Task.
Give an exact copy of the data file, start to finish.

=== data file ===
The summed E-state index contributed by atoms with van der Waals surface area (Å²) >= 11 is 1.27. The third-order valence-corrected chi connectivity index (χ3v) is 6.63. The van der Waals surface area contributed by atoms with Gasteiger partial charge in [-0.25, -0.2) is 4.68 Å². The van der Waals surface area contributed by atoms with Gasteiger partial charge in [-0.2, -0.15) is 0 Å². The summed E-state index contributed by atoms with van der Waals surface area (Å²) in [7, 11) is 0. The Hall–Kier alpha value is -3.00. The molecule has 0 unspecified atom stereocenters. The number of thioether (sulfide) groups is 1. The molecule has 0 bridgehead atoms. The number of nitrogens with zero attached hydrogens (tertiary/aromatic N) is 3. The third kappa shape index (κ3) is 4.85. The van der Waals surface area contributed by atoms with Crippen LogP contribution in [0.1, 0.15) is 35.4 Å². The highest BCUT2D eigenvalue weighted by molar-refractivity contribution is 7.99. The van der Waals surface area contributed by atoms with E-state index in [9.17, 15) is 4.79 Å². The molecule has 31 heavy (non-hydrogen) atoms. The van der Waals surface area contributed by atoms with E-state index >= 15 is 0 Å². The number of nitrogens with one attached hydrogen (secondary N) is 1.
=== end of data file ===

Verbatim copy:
The summed E-state index contributed by atoms with van der Waals surface area (Å²) >= 11 is 1.27. The third-order valence-corrected chi connectivity index (χ3v) is 6.63. The van der Waals surface area contributed by atoms with Gasteiger partial charge in [-0.25, -0.2) is 4.68 Å². The van der Waals surface area contributed by atoms with Gasteiger partial charge in [-0.2, -0.15) is 0 Å². The summed E-state index contributed by atoms with van der Waals surface area (Å²) in [7, 11) is 0. The Hall–Kier alpha value is -3.00. The molecule has 0 unspecified atom stereocenters. The number of thioether (sulfide) groups is 1. The molecule has 0 bridgehead atoms. The number of nitrogens with zero attached hydrogens (tertiary/aromatic N) is 3. The third kappa shape index (κ3) is 4.85. The van der Waals surface area contributed by atoms with Crippen LogP contribution in [0.1, 0.15) is 35.4 Å². The highest BCUT2D eigenvalue weighted by molar-refractivity contribution is 7.99. The van der Waals surface area contributed by atoms with E-state index in [9.17, 15) is 4.79 Å². The molecule has 31 heavy (non-hydrogen) atoms. The van der Waals surface area contributed by atoms with E-state index >= 15 is 0 Å². The number of nitrogens with one attached hydrogen (secondary N) is 1.